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The four fallacies of contemporary austerity policies: the lost Keynesian legacy

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  • Robert Boyer
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    Abstract

    The contemporary wide-scale austerity measures are likely to fail in most countries. The first fallacy derives from the false diagnosis that the present crisis is the outcome of lax public spending policy, when it is actually the outcome of a private credit-led speculative boom. The second fallacy assumes the possibility or even the generality of the so-called 'expansionary fiscal contractions': this neglects the short-term negative effects on domestic demand and overestimates the generality of Ricardian equivalence, the importance of 'crowd in' effects related to lower interest rates and the positive impact on trade balances. The third fallacy 'one size fits all' is problematic since Greece and Portugal cannot replicate the hard-won German success. Their productive, institutional and political configurations differ drastically and, thus, they require different policies. The fourth fallacy states that the spill over from one country to another may resuscitate the inefficient and politically risky 'beggar my neighbour' policies from the interwar period. Copyright The Author 2012. Published by Oxford University Press on behalf of the Cambridge Political Economy Society. All rights reserved., Oxford University Press.

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    File URL: http://hdl.handle.net/10.1093/cje/ber037
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    Article provided by Oxford University Press in its journal Cambridge Journal of Economics.

    Volume (Year): 36 (2012)
    Issue (Month): 1 ()
    Pages: 283-312

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    Handle: RePEc:oup:cambje:v:36:y:2012:i:1:p:283-312

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    1. Patrick Minford, 2010. "The Banking Crisis: A Rational Interpretation," Political Studies Review, Political Studies Association, vol. 8(1), pages 40-54.
    2. Giovanni Dosi & Giorgio Fagiolo & Andrea Roventini, 2008. "Schumpeter Meeting Keynes: A Policy-Friendly Model of Endogenous Growth and Business Cycles," LEM Papers Series 2008/21, Laboratory of Economics and Management (LEM), Sant'Anna School of Advanced Studies, Pisa, Italy.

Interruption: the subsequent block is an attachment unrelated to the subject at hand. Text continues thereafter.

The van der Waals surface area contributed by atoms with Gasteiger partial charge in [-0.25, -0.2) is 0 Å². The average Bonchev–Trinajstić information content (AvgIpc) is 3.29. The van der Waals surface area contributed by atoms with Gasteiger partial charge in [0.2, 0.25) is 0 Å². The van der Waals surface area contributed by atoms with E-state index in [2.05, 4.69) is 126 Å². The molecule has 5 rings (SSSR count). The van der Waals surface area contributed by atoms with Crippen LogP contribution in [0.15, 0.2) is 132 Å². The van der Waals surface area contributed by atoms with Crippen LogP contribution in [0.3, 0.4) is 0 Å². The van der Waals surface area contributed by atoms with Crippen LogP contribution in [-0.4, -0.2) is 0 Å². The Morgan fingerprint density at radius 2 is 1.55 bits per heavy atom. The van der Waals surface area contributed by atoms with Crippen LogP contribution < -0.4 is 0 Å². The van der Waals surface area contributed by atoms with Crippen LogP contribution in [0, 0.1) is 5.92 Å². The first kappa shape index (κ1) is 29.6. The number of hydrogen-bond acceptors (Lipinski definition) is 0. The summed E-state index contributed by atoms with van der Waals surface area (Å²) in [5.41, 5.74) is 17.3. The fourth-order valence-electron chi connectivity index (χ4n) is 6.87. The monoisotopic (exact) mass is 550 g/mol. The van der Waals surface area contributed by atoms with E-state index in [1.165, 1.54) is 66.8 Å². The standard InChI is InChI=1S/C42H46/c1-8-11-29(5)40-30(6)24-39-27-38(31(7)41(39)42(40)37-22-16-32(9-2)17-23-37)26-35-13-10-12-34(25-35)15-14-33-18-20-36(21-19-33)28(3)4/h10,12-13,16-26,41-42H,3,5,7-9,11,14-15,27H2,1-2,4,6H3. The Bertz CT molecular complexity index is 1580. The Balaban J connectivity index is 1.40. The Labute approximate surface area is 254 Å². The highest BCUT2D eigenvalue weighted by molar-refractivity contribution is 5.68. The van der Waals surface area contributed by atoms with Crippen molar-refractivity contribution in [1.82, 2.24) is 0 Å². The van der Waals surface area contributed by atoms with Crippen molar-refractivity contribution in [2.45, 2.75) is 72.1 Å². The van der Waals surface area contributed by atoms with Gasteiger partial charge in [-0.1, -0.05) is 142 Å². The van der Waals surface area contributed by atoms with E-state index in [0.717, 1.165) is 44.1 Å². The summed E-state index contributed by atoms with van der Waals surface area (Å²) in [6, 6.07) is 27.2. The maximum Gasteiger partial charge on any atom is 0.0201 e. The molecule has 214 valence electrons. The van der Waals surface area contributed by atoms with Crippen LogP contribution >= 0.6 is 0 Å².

3. Krugman, Paul, 1979. "A Model of Balance-of-Payments Crises," Journal of Money, Credit and Banking, Blackwell Publishing, vol. 11(3), pages 311-25, August.
    4. José Gabriel Palma, 2009. "The revenge of the market on the rentiers," Cambridge Journal of Economics, Oxford University Press, vol. 33(4), pages 829-869, July.
    5. Amable, Bruno, 2003. "The Diversity of Modern Capitalism," OUP Catalogue, Oxford University Press, number 9780199261147.
    6. Thomas Piketty & Emmanuel Saez, 2003. "Income Inequality In The United States, 1913-1998," The Quarterly Journal of Economics, MIT Press, vol. 118(1), pages 1-39, February.
    7. Christopher Adam & David Vines, 2009. "Remaking macroeconomic policy after the global financial crisis: a balance-sheet approach," Oxford Review of Economic Policy, Oxford University Press, vol. 25(4), pages 507-552, Winter.
    8. Carmen M. Reinhart & Kenneth S. Rogoff, 2009. "This Time Is Different: Eight Centuries of Financial Folly," Economics Books, Princeton University Press, edition 1, volume 1, number 8973.
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    Cited by:
    1. Constantinos Alexiou & Joseph G. Nellis, 2013. "Challenging the Raison d’etre of Internal Devaluation in the Context of the Greek Economy," Panoeconomicus, Savez ekonomista Vojvodine, Novi Sad, Serbia, vol. 60(6), pages 813-836, December.
    2. Streeck, Wolfgang, 2013. "The politics of public debt: Neoliberalism, capitalist development, and the restructuring of the state," MPIfG Discussion Paper 13/7, Max Planck Institute for the Study of Societies.

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